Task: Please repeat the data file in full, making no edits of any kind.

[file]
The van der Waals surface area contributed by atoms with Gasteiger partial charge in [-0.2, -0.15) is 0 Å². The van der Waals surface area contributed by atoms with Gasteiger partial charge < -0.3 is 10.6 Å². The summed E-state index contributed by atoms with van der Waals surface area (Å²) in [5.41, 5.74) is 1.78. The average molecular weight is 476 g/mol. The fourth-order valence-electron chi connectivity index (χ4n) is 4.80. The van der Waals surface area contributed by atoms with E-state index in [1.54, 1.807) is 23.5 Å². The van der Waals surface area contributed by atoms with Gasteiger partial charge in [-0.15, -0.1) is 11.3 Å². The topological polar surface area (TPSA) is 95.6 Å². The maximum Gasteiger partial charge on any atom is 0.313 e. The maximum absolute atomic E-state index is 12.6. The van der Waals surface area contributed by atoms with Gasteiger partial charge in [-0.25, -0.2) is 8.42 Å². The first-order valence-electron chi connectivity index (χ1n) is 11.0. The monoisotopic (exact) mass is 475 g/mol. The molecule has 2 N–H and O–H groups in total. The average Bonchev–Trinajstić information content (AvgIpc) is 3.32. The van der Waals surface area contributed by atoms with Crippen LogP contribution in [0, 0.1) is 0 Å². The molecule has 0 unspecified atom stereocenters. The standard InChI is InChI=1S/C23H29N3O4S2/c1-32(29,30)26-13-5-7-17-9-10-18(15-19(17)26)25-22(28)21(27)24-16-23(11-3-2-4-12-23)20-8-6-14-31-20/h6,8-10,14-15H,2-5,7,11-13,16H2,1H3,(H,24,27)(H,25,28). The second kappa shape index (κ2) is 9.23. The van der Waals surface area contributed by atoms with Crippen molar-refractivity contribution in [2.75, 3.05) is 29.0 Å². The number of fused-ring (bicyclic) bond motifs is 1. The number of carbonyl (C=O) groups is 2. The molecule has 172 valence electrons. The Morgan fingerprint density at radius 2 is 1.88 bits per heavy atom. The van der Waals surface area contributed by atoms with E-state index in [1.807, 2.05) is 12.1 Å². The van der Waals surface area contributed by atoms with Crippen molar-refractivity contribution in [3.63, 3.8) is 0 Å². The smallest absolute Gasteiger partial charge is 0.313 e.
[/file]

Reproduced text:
The van der Waals surface area contributed by atoms with Gasteiger partial charge in [-0.2, -0.15) is 0 Å². The van der Waals surface area contributed by atoms with Gasteiger partial charge < -0.3 is 10.6 Å². The summed E-state index contributed by atoms with van der Waals surface area (Å²) in [5.41, 5.74) is 1.78. The average molecular weight is 476 g/mol. The fourth-order valence-electron chi connectivity index (χ4n) is 4.80. The van der Waals surface area contributed by atoms with E-state index in [1.54, 1.807) is 23.5 Å². The van der Waals surface area contributed by atoms with Gasteiger partial charge in [-0.15, -0.1) is 11.3 Å². The topological polar surface area (TPSA) is 95.6 Å². The maximum Gasteiger partial charge on any atom is 0.313 e. The maximum absolute atomic E-state index is 12.6. The van der Waals surface area contributed by atoms with Gasteiger partial charge in [-0.25, -0.2) is 8.42 Å². The first-order valence-electron chi connectivity index (χ1n) is 11.0. The monoisotopic (exact) mass is 475 g/mol. The molecule has 2 N–H and O–H groups in total. The average Bonchev–Trinajstić information content (AvgIpc) is 3.32. The van der Waals surface area contributed by atoms with Crippen LogP contribution in [0, 0.1) is 0 Å². The molecule has 0 unspecified atom stereocenters. The standard InChI is InChI=1S/C23H29N3O4S2/c1-32(29,30)26-13-5-7-17-9-10-18(15-19(17)26)25-22(28)21(27)24-16-23(11-3-2-4-12-23)20-8-6-14-31-20/h6,8-10,14-15H,2-5,7,11-13,16H2,1H3,(H,24,27)(H,25,28). The second kappa shape index (κ2) is 9.23. The van der Waals surface area contributed by atoms with Crippen molar-refractivity contribution in [2.75, 3.05) is 29.0 Å². The number of fused-ring (bicyclic) bond motifs is 1. The number of carbonyl (C=O) groups is 2. The molecule has 172 valence electrons. The Morgan fingerprint density at radius 2 is 1.88 bits per heavy atom. The van der Waals surface area contributed by atoms with E-state index in [1.807, 2.05) is 12.1 Å². The van der Waals surface area contributed by atoms with Crippen molar-refractivity contribution in [3.63, 3.8) is 0 Å². The smallest absolute Gasteiger partial charge is 0.313 e.